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What makes a species vulnerable to climate change?

Written by Dylan Harrison-Atlas, 2015-2016 Sustainability Leadership Fellow and PhD Candidate in the Graduate Degree Program in Ecology.

In a complex and dynamic world, how do we identify those things that are most vulnerable to change? Economists, public health experts, and social scientists often think about these issues of vulnerability as they relate to how climate change affects different segments of the population. Increasingly, so do ecologists.

A major burden facing ecologists is understanding how climate change will affect individual species. It is an important question because it has profound implications for the economy, society, and the health of our ecosystems. To answer that question, ecologists consider four unique but integral components of vulnerability.

Note that although climate change is a global issue affecting a diverse array of species and ecosystems, here we focus on fish that occupy rivers and streams of the Southwestern region of the United States as a case study for understanding vulnerability. The first component, Exposure, describes the types and magnitudes of changes that are taking place. For example, average temperatures in the Southwestern United States are projected to increase by up to 8 degrees Celsius by 2100. That number alone may raise eyebrows, but without additional information it is hard to evaluate which species will be vulnerable and where. Fish species may also be exposed to other types of changes to their environment. For example, changes in seasonal precipitation can alter streamflow patterns that are important for maintaining suitable habitat conditions. In addition, the introduction and spread of non-native fish species may push native trout out of preferred habitats and further expose them to climate change. A second piece of information that ecologists must consider in evaluating the vulnerability of a species is Sensitivity, which looks at how susceptible or responsive a species is to a given level of exposure.  Does a species have a narrow or wide range of temperature over which it can exist? Certain species of fish including members of the iconic salmon and trout family cannot survive in warm waters – they are highly sensitive to increases in temperature (Figure 2). In a simple world, knowing exposure and sensitivity would be enough to predict Potential Impact, the third component of vulnerability. Fortunately for fish and other species, their fate also depends on a fourth component of vulnerability termed Adaptive Capacity. Adaptive Capacity, enables species to cope with impacts that might otherwise occur given their exposure and sensitivity. It includes intrinsic factors like genetic diversity that may allow them to cope with changes through time and extrinsic factors like their environment that can provide refugia and opportunities to escape from areas of high exposure.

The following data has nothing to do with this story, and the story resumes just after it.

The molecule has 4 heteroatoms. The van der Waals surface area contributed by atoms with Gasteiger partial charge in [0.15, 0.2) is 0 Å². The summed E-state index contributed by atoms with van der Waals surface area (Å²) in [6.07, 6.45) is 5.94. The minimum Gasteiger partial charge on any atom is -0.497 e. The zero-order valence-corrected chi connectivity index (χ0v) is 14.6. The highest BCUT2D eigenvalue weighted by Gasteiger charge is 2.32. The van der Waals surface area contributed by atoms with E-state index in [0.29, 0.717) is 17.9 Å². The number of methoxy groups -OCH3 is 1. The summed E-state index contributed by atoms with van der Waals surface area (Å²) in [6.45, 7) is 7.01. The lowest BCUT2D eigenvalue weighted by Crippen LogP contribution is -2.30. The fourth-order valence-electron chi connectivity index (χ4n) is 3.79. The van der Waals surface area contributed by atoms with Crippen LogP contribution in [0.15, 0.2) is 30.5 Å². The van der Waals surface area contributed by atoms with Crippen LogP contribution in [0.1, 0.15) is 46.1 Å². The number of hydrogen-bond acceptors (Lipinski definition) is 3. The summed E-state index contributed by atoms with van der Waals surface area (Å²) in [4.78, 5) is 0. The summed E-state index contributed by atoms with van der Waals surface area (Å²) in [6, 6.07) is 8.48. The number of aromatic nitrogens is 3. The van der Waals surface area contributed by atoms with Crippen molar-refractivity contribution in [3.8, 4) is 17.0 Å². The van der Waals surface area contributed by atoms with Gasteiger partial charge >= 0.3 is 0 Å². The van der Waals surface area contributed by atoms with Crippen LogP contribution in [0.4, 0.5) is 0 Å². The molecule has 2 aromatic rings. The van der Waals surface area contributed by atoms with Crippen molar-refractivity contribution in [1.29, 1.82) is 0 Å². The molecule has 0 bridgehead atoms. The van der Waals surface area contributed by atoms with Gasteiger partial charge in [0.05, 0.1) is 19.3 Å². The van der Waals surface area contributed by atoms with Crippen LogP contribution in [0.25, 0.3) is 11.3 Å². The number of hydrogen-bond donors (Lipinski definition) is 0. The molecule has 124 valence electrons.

An important measure of Adaptive Capacity relates to how freely species can move through their environment. If species are able to move without restriction to avoid high temperatures, then chances are they have relatively high Adaptive Capacity. In cases where opportunity for movement is constrained, then local conditions will dictate outcomes. With over 80,000 dams in existence across the country and more likely to be built (Figure 3), many rivers are already highly fragmented ecosystems meaning that they are structurally impaired. In addition, climate change models estimate an increase in the frequency and severity of droughts in the Southwestern United States, which may further sever connections among streams.

Understanding the interplay between exposure, sensitivity, potential impact and adaptive capacity is critical to understanding the vulnerability of species and to informing effective management strategies that will allow species to persist in the face of climate change. By focusing on these key components of vulnerability, ecologists are able to gain insight into a complex and dynamic world.


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